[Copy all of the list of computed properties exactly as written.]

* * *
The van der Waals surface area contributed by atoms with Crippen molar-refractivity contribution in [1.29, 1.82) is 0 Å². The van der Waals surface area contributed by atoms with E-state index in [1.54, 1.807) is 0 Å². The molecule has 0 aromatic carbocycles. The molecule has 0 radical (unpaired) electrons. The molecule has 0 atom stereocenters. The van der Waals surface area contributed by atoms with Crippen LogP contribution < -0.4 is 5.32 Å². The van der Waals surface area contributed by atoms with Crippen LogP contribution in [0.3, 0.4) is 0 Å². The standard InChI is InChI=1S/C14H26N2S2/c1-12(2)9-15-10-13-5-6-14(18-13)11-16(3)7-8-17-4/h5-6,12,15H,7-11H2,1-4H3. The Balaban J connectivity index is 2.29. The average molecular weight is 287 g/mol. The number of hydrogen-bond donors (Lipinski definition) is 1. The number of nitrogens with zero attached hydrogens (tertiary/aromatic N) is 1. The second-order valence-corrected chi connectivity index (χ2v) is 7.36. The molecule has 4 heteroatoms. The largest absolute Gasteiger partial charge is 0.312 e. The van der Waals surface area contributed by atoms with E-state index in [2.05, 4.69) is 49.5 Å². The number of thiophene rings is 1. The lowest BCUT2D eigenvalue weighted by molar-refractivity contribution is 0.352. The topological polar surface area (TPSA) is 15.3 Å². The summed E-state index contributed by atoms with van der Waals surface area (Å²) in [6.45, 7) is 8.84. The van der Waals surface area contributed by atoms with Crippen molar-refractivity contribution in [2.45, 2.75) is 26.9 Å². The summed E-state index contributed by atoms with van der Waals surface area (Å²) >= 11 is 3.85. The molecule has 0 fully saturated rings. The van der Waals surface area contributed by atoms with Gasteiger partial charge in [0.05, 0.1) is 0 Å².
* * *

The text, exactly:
The van der Waals surface area contributed by atoms with Crippen molar-refractivity contribution in [1.29, 1.82) is 0 Å². The van der Waals surface area contributed by atoms with E-state index in [1.54, 1.807) is 0 Å². The molecule has 0 aromatic carbocycles. The molecule has 0 radical (unpaired) electrons. The molecule has 0 atom stereocenters. The van der Waals surface area contributed by atoms with Crippen LogP contribution < -0.4 is 5.32 Å². The van der Waals surface area contributed by atoms with Crippen LogP contribution in [0.3, 0.4) is 0 Å². The standard InChI is InChI=1S/C14H26N2S2/c1-12(2)9-15-10-13-5-6-14(18-13)11-16(3)7-8-17-4/h5-6,12,15H,7-11H2,1-4H3. The Balaban J connectivity index is 2.29. The average molecular weight is 287 g/mol. The number of hydrogen-bond donors (Lipinski definition) is 1. The number of nitrogens with zero attached hydrogens (tertiary/aromatic N) is 1. The second-order valence-corrected chi connectivity index (χ2v) is 7.36. The molecule has 4 heteroatoms. The largest absolute Gasteiger partial charge is 0.312 e. The van der Waals surface area contributed by atoms with E-state index in [2.05, 4.69) is 49.5 Å². The number of thiophene rings is 1. The lowest BCUT2D eigenvalue weighted by molar-refractivity contribution is 0.352. The topological polar surface area (TPSA) is 15.3 Å². The summed E-state index contributed by atoms with van der Waals surface area (Å²) in [6.45, 7) is 8.84. The van der Waals surface area contributed by atoms with Crippen molar-refractivity contribution in [2.45, 2.75) is 26.9 Å². The summed E-state index contributed by atoms with van der Waals surface area (Å²) >= 11 is 3.85. The molecule has 0 fully saturated rings. The van der Waals surface area contributed by atoms with Gasteiger partial charge in [0.05, 0.1) is 0 Å².